18 Art Exhibitions (and 1 Architectural Wonder) in N.Y.C. Right Now – The New York Times

Posted By on March 12, 2020

TAKING SHAPE: ABSTRACTION FROM THE ARAB WORLD, 1950S-1980S at Grey Art Gallery (through April 4). The graphic simplicity of the Arabic alphabet means that it can be made to look like almost anything, from a rearing horse to a pixelated television screen. Most of the artists in this exhibition had some European or American training, and alongside unusual sandy palettes and a few unexpected details, youll see plenty of approaches that look familiar: lucid colors la Josef Albers, crimson bursts of impasto similar to early Abstract Expressionism. But unlike European artists, they also have an alphabet with an ancient history in visual art and this gives their abstraction a very different effect. (Heinrich)212-998-6780, greyartgallery.nyu.edu

T. REX: THE ULTIMATE PREDATOR at the American Museum of Natural History (through Aug. 9). Everyones favorite 18,000-pound prehistoric killer gets the star treatment in this eye-opening exhibition, which presents the latest scientific research on T. rex and also introduces many other tyrannosaurs, some discovered only in this century in China and Mongolia. T. rex evolved mainly during the Cretaceous period to have keen eyes, spindly arms and massive conical teeth, which packed a punch that has never been matched by any other creature; the dinosaur could even swallow whole bones, as affirmed here by a kid-friendly display of fossilized excrement. The show mixes 66-million-year-old teeth with the latest 3-D prints of dino bones, and presents new models of T. rex as a baby, a juvenile and a full-grown annihilator. Turns out this most savage beast was covered with believe it! a soft coat of beige or white feathers. (Farago) 212-769-5100, amnh.org

VIDA AMERICANA: MEXICAN MURALISTS REMAKE AMERICAN ART, 1925-1945 at the Whitney Museum of American Art (through May 17). This exhibition, which fills the Whitneys fifth floor, represents a decade of hard thought and labor, and that effort has paid off. The show is stupendous, and complicated, and lands right on time. Just by existing, it does three vital things: It reshapes a stretch of art history to give credit where credit is due. It suggests that the Whitney is, at last, on the way to fully embracing American art. And it offers yet another argument for why the build-the-wall mania that has obsessed this country for the past three-plus years just has to go. Judging by the story told here, we should be actively inviting our southern neighbor northward to enrich our cultural soil. (Cotter) 212-570-3600, whitney.org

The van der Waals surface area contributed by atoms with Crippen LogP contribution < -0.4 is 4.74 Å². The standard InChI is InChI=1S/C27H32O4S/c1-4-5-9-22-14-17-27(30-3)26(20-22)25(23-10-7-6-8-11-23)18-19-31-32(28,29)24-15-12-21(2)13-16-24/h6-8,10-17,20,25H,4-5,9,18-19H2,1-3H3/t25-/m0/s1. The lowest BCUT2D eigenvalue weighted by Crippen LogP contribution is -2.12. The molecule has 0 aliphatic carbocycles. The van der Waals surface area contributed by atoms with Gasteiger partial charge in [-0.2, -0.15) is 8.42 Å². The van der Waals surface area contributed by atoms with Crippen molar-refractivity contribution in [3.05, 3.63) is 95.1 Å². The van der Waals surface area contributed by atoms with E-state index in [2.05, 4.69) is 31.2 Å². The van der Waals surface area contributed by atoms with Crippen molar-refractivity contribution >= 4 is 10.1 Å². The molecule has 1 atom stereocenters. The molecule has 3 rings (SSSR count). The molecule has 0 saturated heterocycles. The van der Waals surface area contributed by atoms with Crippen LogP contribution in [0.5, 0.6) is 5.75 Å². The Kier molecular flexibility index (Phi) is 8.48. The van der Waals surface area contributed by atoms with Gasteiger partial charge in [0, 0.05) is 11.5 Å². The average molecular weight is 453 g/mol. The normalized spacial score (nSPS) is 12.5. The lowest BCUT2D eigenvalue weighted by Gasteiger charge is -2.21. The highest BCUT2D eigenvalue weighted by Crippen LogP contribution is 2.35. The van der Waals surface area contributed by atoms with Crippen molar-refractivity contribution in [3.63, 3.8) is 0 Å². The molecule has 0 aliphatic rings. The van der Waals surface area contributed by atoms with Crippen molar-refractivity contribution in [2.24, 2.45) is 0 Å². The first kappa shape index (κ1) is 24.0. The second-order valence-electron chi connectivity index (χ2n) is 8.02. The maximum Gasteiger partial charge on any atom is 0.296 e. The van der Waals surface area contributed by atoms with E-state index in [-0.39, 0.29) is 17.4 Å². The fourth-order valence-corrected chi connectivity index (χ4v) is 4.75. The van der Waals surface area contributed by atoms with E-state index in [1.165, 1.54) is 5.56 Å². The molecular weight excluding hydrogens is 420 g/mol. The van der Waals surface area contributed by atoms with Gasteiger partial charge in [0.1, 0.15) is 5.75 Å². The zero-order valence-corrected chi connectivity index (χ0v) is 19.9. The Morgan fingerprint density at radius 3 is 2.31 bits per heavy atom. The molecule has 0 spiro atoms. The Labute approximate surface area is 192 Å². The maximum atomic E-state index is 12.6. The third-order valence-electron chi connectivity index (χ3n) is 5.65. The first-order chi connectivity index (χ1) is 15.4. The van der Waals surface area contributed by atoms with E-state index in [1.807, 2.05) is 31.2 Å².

WORLDS BEYOND EARTH at the American Museum of Natural Historys Hayden Planetarium (ongoing). This new space show is a bit like being thrown out of your own orbit. Surrounded by brilliant colors, the viewer glides through space in all directions, unbound by conventional rules of orientation or vantage point. Dizzying spirals delineate the orbits of Mercury, Venus, Earth and Mars. At one point, museumgoers are taken along a journey from the perspective of a comet. In illustrating the far reaches of our solar system, the show draws on data from seven sets of space missions from NASA, Europe and Japan, including the Apollo 15 mission in 1971 and still-active ones like Voyager. With a sense of movement and scale that only a visual presentation could convey, Worlds Beyond Earth makes an unforced point about the dangers of climate change. Another celestial body might have an alien sea that contains more liquid water than all the oceans on Earth, as its narrator, Lupita Nyongo, states. But Earth itself, she adds later, is the only place with the right size, the right location and the right ingredients an easy balance to upset. (Kenigsberg) 212-769-5100, amnh.org

AGNES DENES: ABSOLUTES AND INTERMEDIATES at the Shed (through March 22). Well be lucky this art season if we get another exhibition as tautly beautiful as this long-overdue Denes retrospective. Now 88, the artist is best known for her 1982 Wheatfield: A Confrontation, for which she sowed and harvested two acres of wheat on Hudson River landfill within sight of the World Trade Center and the Statue of Liberty. Her later ecology-minded work has included creating a hilltop forest of 11,000 trees planted by 11,000 volunteers in Finland (each tree is deeded to the planter), though many of her projects exist only in the form of the exquisite drawings that make up much of this show. (Cotter) 646-455-3494, theshed.org

ZILIA SNCHEZ: SOY ISLA (I AM AN ISLAND) at El Museo del Barrio (through March 22). Snchez, who will turn 94 this summer and is still at work, has spent some 50 years making abstract yet sensual sculptural paintings, approximately 40 of which are gathered here to lead the viewer through her career. While modern art has a firmly established tradition of objects that simultaneously hang on the wall and jut into space, Snchez does something different. Lunar con Tatuaje (Moon With Tattoo), one of her most elaborate pieces, features two semicircular canvases with raised half-moons in the middle. Frenzied groups of lines arc between various points, accompanied by arrows and an occasional eye or hand. The picture isnt legible, but it calls forth a kind of cosmic knowledge. Such is the duality and lesson of Snchezs art: Its grounded in the material world but points toward something metaphysical. (Jillian Steinhauer) 212-831-7272, elmuseo.org

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18 Art Exhibitions (and 1 Architectural Wonder) in N.Y.C. Right Now - The New York Times

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